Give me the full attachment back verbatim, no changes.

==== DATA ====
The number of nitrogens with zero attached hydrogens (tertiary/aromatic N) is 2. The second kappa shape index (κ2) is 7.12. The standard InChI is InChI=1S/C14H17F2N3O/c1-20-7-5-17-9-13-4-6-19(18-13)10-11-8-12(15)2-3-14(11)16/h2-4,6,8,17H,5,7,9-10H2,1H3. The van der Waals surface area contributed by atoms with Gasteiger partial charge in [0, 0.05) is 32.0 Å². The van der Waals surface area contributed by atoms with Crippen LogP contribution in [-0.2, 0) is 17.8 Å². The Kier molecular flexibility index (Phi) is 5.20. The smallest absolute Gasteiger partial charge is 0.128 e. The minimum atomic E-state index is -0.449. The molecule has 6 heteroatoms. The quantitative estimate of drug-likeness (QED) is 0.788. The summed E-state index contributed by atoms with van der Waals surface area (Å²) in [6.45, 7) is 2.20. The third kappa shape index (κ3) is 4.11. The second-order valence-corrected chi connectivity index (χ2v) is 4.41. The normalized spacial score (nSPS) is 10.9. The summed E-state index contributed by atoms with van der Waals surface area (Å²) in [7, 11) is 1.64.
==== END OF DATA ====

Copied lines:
The number of nitrogens with zero attached hydrogens (tertiary/aromatic N) is 2. The second kappa shape index (κ2) is 7.12. The standard InChI is InChI=1S/C14H17F2N3O/c1-20-7-5-17-9-13-4-6-19(18-13)10-11-8-12(15)2-3-14(11)16/h2-4,6,8,17H,5,7,9-10H2,1H3. The van der Waals surface area contributed by atoms with Gasteiger partial charge in [0, 0.05) is 32.0 Å². The van der Waals surface area contributed by atoms with Crippen LogP contribution in [-0.2, 0) is 17.8 Å². The Kier molecular flexibility index (Phi) is 5.20. The smallest absolute Gasteiger partial charge is 0.128 e. The minimum atomic E-state index is -0.449. The molecule has 6 heteroatoms. The quantitative estimate of drug-likeness (QED) is 0.788. The summed E-state index contributed by atoms with van der Waals surface area (Å²) in [6.45, 7) is 2.20. The third kappa shape index (κ3) is 4.11. The second-order valence-corrected chi connectivity index (χ2v) is 4.41. The normalized spacial score (nSPS) is 10.9. The summed E-state index contributed by atoms with van der Waals surface area (Å²) in [7, 11) is 1.64.